Tuesday, 1 September 2015

5 dear lives

We have five very sick people admitted at Jeevan Sahara Kendra tonight.

That is right.  5.

Each person struggling for life and hope in different ways.

A man who celebrated his 58th birthday yesterday. Who is basically alone.  One of his daughters visited him.  His immunity is very low and he has tuberculosis and long term diarrhoea.  He wants to eat but feels nauseous.  He was living in a working man's hostel, but was too sick to carry on.  Somehow he got in touch with us.  We are looking after him - we can't send him away.

A woman has a catastrophically low CD4 count of only 10.  She has been taking a sub-optimal dose of medications for many years.  She has not told her husband about her illness - as her children have 'secretly' tested him and found him to be HIV negative.  She does not want to live.  Her grown children are supporting her - but the family is in total chaos.  "I am afraid of the new medicine" this lady told me this evening "I don't want to have bad dreams."  The medication that she is starting on does have some hallucinatory effects.  I told her that it is good medicine.  "We give it to our son every day" I told her.  She started a bit and I explained about how we are in the process of adopting Yohan and how much the meds have helped him. 

An old woman whose name means 'diamond' is paralysed and lying in another bed.  Her HIV positive daughter who has just had a miraculous healing from over a month of bleeding is looking after her.  Having her at our centre is a huge help for this brave woman. 

A young boy of 16 who only weighs 17 kgs is our latest young person badly scarred with HIV.  He has studied in a good school and knows English well.  His widowed mother is suffering from TB.  The boy was taking medicines till a year and a half ago when he recognised someone at the hospital and did not want them to know that he is HIV positive.  He stopped going from then on - and today is skin and bones - barely able to talk.  A sight from the terrible famine shots of Ethiopia a generation ago.   But there is still hope - our team is working hard to help him eat and live life.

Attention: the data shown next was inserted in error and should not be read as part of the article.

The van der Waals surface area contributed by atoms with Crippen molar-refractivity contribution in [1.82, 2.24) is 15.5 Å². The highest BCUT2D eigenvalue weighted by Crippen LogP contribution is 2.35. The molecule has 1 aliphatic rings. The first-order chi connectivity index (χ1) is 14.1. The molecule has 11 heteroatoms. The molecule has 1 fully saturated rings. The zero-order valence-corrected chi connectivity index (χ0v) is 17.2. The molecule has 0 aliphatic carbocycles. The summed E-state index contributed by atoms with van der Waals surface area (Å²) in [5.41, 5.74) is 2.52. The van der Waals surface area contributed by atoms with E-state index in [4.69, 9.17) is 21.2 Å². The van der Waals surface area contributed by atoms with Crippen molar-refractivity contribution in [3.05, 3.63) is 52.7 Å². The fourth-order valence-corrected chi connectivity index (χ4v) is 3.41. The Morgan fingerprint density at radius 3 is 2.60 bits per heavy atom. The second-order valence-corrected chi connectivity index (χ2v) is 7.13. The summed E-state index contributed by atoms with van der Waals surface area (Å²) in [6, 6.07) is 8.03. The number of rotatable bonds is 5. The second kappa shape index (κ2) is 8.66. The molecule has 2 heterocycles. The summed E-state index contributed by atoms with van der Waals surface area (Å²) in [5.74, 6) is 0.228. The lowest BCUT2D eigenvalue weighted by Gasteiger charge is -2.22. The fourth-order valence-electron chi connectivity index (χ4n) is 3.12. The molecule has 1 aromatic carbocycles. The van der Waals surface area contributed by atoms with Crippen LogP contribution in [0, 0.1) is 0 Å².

This morning these four had another person with HIV added to their number.  A young 17 year old woman that Kamal, one of our staff, brought all the way from Ahmednagar by bus.  She came is a terrible state - shrieking and thrashing.  It looks like she has a meningitis.  Her parents have both died - and her grand mother and an uncle have come.  They are straight from the village and look helplessly around.

Sheba has been back and forth to and fro from the Jeevan Sahara Kendra to home and back a number of times today.  The most recent time was at 8.30 PM when she went over for her night rounds and to encourage our nurses.

For months we have been praying for nurses.  We got 2 now.

For weeks we have been praying that our centre will be utilised.  We had 10 beautiful empty beds for too long now.  Well - tonight all the beds are being used by very, very sick patients and their attendants. 

We are facing folks who have come in hope - but have every chance of dying.  We want to be a place of healing - and have seen in the past how such terrible situations can be turned around for good.   And have also seen dear friends slip away despite our best efforts.

What will tomorrow bring?

What will happen to the 5 dear lives who are at JSK tonight?  Will we even see our friends again in the morning - or will there be a phone call at 3.30 AM to Sheba and a hearse parked outside by 7.30?  Will their be the trace of a smile on their faces?  One thing is for sure - folks don't come to be admitted at Jeevan Sahara Kendra because they are on a holiday.  And so the weight of figuring out their treatment and jockeying our still fairly thread-bare nursing corps goes straight onto Sheba with help by Dr. Emmanuel.   And of course a huge, huge amount of help and sustaining grace from our Lord Jesus...

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